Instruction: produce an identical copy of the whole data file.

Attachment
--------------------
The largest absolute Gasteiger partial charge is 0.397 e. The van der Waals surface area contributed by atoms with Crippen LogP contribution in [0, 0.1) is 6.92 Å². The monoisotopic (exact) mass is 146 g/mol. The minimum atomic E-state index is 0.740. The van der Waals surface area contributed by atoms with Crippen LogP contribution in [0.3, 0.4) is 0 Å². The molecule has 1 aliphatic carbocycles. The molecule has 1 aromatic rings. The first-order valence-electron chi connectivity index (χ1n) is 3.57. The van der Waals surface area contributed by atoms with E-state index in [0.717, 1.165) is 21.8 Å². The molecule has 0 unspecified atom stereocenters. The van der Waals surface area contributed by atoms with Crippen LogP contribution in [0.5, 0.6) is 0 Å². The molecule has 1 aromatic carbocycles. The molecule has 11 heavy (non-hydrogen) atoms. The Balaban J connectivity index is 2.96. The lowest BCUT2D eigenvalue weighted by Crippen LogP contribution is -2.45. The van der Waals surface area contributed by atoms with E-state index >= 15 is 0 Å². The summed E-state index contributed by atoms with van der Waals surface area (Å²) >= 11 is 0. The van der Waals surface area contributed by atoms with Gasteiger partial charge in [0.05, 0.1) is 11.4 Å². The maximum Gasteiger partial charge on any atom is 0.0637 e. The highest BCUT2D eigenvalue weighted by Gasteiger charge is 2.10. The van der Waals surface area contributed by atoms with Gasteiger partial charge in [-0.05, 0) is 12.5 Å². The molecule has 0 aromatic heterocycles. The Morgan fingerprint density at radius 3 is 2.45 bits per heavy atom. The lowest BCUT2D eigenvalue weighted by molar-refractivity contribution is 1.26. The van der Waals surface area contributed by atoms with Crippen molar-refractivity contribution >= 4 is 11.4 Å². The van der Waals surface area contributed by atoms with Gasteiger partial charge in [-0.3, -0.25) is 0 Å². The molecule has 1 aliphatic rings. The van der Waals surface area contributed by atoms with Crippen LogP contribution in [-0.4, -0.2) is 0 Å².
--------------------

The largest absolute Gasteiger partial charge is 0.397 e. The van der Waals surface area contributed by atoms with Crippen LogP contribution in [0, 0.1) is 6.92 Å². The monoisotopic (exact) mass is 146 g/mol. The minimum atomic E-state index is 0.740. The van der Waals surface area contributed by atoms with Crippen LogP contribution in [0.3, 0.4) is 0 Å². The molecule has 1 aliphatic carbocycles. The molecule has 1 aromatic rings. The first-order valence-electron chi connectivity index (χ1n) is 3.57. The van der Waals surface area contributed by atoms with E-state index in [0.717, 1.165) is 21.8 Å². The molecule has 0 unspecified atom stereocenters. The van der Waals surface area contributed by atoms with Crippen LogP contribution in [0.5, 0.6) is 0 Å². The molecule has 1 aromatic carbocycles. The molecule has 11 heavy (non-hydrogen) atoms. The Balaban J connectivity index is 2.96. The lowest BCUT2D eigenvalue weighted by Crippen LogP contribution is -2.45. The van der Waals surface area contributed by atoms with E-state index >= 15 is 0 Å². The summed E-state index contributed by atoms with van der Waals surface area (Å²) >= 11 is 0. The van der Waals surface area contributed by atoms with Gasteiger partial charge in [0.05, 0.1) is 11.4 Å². The maximum Gasteiger partial charge on any atom is 0.0637 e. The highest BCUT2D eigenvalue weighted by Gasteiger charge is 2.10. The van der Waals surface area contributed by atoms with Gasteiger partial charge in [-0.05, 0) is 12.5 Å². The molecule has 0 aromatic heterocycles. The Morgan fingerprint density at radius 3 is 2.45 bits per heavy atom. The lowest BCUT2D eigenvalue weighted by molar-refractivity contribution is 1.26. The van der Waals surface area contributed by atoms with Crippen molar-refractivity contribution >= 4 is 11.4 Å². The van der Waals surface area contributed by atoms with Gasteiger partial charge in [-0.3, -0.25) is 0 Å². The molecule has 1 aliphatic rings. The van der Waals surface area contributed by atoms with Crippen LogP contribution in [-0.4, -0.2) is 0 Å².